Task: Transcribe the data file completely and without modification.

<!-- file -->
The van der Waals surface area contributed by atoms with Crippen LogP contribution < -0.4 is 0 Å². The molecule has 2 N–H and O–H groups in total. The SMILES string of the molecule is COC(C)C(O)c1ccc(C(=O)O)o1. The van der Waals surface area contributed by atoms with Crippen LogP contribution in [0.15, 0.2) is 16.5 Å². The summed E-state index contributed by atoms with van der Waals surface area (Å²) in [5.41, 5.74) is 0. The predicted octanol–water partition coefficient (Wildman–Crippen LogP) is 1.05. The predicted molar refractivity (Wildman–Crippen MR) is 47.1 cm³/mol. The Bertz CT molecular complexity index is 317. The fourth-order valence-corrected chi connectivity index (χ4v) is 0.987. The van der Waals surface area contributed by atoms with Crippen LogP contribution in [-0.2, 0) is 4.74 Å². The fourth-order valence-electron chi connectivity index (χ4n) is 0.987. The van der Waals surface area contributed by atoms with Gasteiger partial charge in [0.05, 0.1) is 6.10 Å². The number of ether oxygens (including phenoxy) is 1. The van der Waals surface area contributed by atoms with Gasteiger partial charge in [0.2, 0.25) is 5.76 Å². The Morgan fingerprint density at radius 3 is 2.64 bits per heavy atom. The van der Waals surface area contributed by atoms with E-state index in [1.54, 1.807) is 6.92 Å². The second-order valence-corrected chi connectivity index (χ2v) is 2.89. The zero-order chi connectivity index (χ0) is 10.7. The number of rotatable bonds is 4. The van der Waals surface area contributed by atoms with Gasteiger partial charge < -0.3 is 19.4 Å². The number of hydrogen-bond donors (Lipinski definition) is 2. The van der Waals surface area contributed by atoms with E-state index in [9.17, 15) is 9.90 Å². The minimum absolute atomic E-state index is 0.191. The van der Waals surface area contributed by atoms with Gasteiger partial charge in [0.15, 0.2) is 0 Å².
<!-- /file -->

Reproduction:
The van der Waals surface area contributed by atoms with Crippen LogP contribution < -0.4 is 0 Å². The molecule has 2 N–H and O–H groups in total. The SMILES string of the molecule is COC(C)C(O)c1ccc(C(=O)O)o1. The van der Waals surface area contributed by atoms with Crippen LogP contribution in [0.15, 0.2) is 16.5 Å². The summed E-state index contributed by atoms with van der Waals surface area (Å²) in [5.41, 5.74) is 0. The predicted octanol–water partition coefficient (Wildman–Crippen LogP) is 1.05. The predicted molar refractivity (Wildman–Crippen MR) is 47.1 cm³/mol. The Bertz CT molecular complexity index is 317. The fourth-order valence-corrected chi connectivity index (χ4v) is 0.987. The van der Waals surface area contributed by atoms with Crippen LogP contribution in [-0.2, 0) is 4.74 Å². The fourth-order valence-electron chi connectivity index (χ4n) is 0.987. The van der Waals surface area contributed by atoms with Gasteiger partial charge in [0.05, 0.1) is 6.10 Å². The number of ether oxygens (including phenoxy) is 1. The van der Waals surface area contributed by atoms with Gasteiger partial charge in [0.2, 0.25) is 5.76 Å². The Morgan fingerprint density at radius 3 is 2.64 bits per heavy atom. The van der Waals surface area contributed by atoms with E-state index in [1.54, 1.807) is 6.92 Å². The second-order valence-corrected chi connectivity index (χ2v) is 2.89. The zero-order chi connectivity index (χ0) is 10.7. The number of rotatable bonds is 4. The van der Waals surface area contributed by atoms with Gasteiger partial charge < -0.3 is 19.4 Å². The number of hydrogen-bond donors (Lipinski definition) is 2. The van der Waals surface area contributed by atoms with E-state index in [9.17, 15) is 9.90 Å². The minimum absolute atomic E-state index is 0.191. The van der Waals surface area contributed by atoms with Gasteiger partial charge in [0.15, 0.2) is 0 Å².